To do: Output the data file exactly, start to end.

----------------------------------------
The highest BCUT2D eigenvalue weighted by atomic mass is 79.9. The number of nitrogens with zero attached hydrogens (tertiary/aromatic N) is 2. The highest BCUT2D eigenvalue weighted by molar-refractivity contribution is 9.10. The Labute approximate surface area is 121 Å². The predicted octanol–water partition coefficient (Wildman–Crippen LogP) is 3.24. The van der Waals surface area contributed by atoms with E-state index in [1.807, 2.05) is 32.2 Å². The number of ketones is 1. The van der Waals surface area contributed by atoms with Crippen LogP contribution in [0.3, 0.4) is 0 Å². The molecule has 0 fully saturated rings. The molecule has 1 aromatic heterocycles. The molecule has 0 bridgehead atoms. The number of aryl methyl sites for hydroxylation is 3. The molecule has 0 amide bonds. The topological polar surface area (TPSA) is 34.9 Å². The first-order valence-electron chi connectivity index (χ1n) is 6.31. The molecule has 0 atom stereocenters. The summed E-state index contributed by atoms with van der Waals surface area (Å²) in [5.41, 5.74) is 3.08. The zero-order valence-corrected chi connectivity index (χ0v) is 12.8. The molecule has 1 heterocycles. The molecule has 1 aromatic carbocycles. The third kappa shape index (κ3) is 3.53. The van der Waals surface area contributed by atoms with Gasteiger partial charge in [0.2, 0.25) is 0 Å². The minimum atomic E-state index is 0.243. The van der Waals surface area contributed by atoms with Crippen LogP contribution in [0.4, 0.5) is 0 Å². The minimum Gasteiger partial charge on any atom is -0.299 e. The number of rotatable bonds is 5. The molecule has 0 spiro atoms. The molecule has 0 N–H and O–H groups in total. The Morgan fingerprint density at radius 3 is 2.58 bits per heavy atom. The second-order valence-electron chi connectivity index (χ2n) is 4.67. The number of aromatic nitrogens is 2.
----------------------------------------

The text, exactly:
The highest BCUT2D eigenvalue weighted by atomic mass is 79.9. The number of nitrogens with zero attached hydrogens (tertiary/aromatic N) is 2. The highest BCUT2D eigenvalue weighted by molar-refractivity contribution is 9.10. The Labute approximate surface area is 121 Å². The predicted octanol–water partition coefficient (Wildman–Crippen LogP) is 3.24. The van der Waals surface area contributed by atoms with E-state index in [1.807, 2.05) is 32.2 Å². The number of ketones is 1. The van der Waals surface area contributed by atoms with Crippen LogP contribution in [0.3, 0.4) is 0 Å². The molecule has 0 fully saturated rings. The molecule has 1 aromatic heterocycles. The molecule has 0 bridgehead atoms. The number of aryl methyl sites for hydroxylation is 3. The molecule has 0 amide bonds. The topological polar surface area (TPSA) is 34.9 Å². The first-order valence-electron chi connectivity index (χ1n) is 6.31. The molecule has 0 atom stereocenters. The summed E-state index contributed by atoms with van der Waals surface area (Å²) in [5.41, 5.74) is 3.08. The zero-order valence-corrected chi connectivity index (χ0v) is 12.8. The molecule has 1 heterocycles. The molecule has 1 aromatic carbocycles. The third kappa shape index (κ3) is 3.53. The van der Waals surface area contributed by atoms with Gasteiger partial charge in [0.2, 0.25) is 0 Å². The minimum atomic E-state index is 0.243. The van der Waals surface area contributed by atoms with Crippen LogP contribution in [0.4, 0.5) is 0 Å². The minimum Gasteiger partial charge on any atom is -0.299 e. The number of rotatable bonds is 5. The molecule has 0 spiro atoms. The molecule has 0 N–H and O–H groups in total. The Morgan fingerprint density at radius 3 is 2.58 bits per heavy atom. The second-order valence-electron chi connectivity index (χ2n) is 4.67. The number of aromatic nitrogens is 2.